Iran protests: What executives need to know

Taking the government by surprise, Iran is experiencing the largest demonstrations since the Green Movement in 2009 in which protestors contested Mahmoud Ahmadinejad’s election victory. Protests erupted in Mashad on December 28, subsequently spreading to many cities across the country. Initially, protestors were expressing their grievances against the rising cost of living, and demonstrations remained peaceful. However, in the past few days, the protests became increasingly violent and rhetoric escalated to include anti-regime slogans, such as calling for the end of Iran’s clerical leadership. Clashes between police and protestors caused 22 deaths and saw hundreds of arrests.

Despite common grievances among Iranians, at this point in time the protests are not organized and lack a leader to voice their concerns towards the government.

Nevertheless, the protests are unlikely to subside quickly. As a result, business operations will likely be negatively impacted in the short-term. Executives should assess potential implications on local business operations, and prepare contingency plans for downside risks. Despite the current development, Iran remains a large market for many MNCs, and executives and their teams should remain committed to their plans in the market, but adjust strategies and targets as the situation unfolds.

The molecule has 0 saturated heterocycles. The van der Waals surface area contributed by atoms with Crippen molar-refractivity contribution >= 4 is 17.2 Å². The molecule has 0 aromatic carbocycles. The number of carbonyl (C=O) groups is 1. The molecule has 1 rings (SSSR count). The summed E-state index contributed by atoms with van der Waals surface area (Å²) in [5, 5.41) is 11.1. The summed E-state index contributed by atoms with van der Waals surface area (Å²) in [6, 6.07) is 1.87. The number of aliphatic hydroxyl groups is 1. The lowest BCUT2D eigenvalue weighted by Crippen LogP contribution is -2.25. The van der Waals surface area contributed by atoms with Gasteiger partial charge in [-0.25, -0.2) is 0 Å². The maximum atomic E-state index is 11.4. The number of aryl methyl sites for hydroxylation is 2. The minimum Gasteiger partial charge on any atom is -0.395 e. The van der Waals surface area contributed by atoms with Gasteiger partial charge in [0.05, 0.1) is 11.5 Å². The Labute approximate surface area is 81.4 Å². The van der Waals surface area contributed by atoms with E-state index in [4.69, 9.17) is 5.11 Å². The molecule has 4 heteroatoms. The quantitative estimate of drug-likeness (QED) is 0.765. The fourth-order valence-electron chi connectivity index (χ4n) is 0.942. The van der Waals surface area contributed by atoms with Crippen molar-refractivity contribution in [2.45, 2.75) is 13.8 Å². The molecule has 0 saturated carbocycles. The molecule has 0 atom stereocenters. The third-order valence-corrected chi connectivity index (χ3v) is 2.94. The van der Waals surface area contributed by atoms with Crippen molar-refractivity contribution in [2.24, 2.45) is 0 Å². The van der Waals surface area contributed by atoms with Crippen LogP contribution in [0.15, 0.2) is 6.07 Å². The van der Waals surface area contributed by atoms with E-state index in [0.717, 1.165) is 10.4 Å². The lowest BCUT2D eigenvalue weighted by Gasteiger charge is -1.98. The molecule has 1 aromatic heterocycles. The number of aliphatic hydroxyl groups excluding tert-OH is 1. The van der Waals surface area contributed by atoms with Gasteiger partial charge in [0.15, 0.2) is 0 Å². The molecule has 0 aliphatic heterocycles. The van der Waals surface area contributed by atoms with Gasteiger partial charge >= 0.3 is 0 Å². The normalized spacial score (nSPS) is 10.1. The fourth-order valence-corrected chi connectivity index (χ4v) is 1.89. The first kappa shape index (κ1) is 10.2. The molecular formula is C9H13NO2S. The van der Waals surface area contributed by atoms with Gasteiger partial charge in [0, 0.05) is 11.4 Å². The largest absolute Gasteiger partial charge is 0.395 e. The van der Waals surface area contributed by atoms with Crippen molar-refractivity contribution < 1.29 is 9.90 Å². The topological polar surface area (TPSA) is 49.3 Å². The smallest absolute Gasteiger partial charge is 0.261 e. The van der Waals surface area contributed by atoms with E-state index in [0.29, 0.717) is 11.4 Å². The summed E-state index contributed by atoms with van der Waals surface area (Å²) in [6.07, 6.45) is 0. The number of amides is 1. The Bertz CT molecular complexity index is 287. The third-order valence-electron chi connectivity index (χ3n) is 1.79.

Why are the protests happening?

While Iranians have been facing tough economic conditions for many years, several recent factors contribute to growing economic grievances that led to the sudden outbreak of protests:

  • Rising living costs – Since taking office in 2013, President Rouhani managed to cut inflation from more than 30% to around 9%. Nonetheless, the annual cost of living continues to rise significantly, for example, protestors cited the rise in egg prices by around 50%. Further, growth in real wages is not enough to compensate for inflation. Unemployment is around 12% as more people try to enter a stagnant job market.
  • Unmet expectations  In Rouhani’s campaign platform, he promised economic recovery and prosperity. Growth was meant to be unlocked after the implementation of the nuclear deal in 2016, but Iranians have yet to see any benefits, and confidence is falling due to Trump’s hostile rhetoric toward Iran and the nuclear deal. Even more importantly, Rouhani did not prepare Iranians for the painful reforms it would take to boost the economy, such as a hike in fuel costs and cuts to cash subsidy payments as outlined in Rouhani’s draft 2018/2019 budget. Instead, Iranians had expected that renewed oil exports and their revenues would trickle down to them
  • Corruption revealed – In a speech to parliament in December, Rouhani spoke of fraudulent state institutions that are manipulating the exchange rate and receive government funds without transparency or accountability. This also sparked anger in Iranians, many of whom feel marginalized by the government
  • Domination of foreign policy – Over the past few years, Iran has intensified its proxy activities in the Middle East, from Syria, to Yemen, Lebanon, Iraq, and Gaza. Iranians are increasingly frustrated that massive funds are being spent abroad, instead of domestically.

What’s next?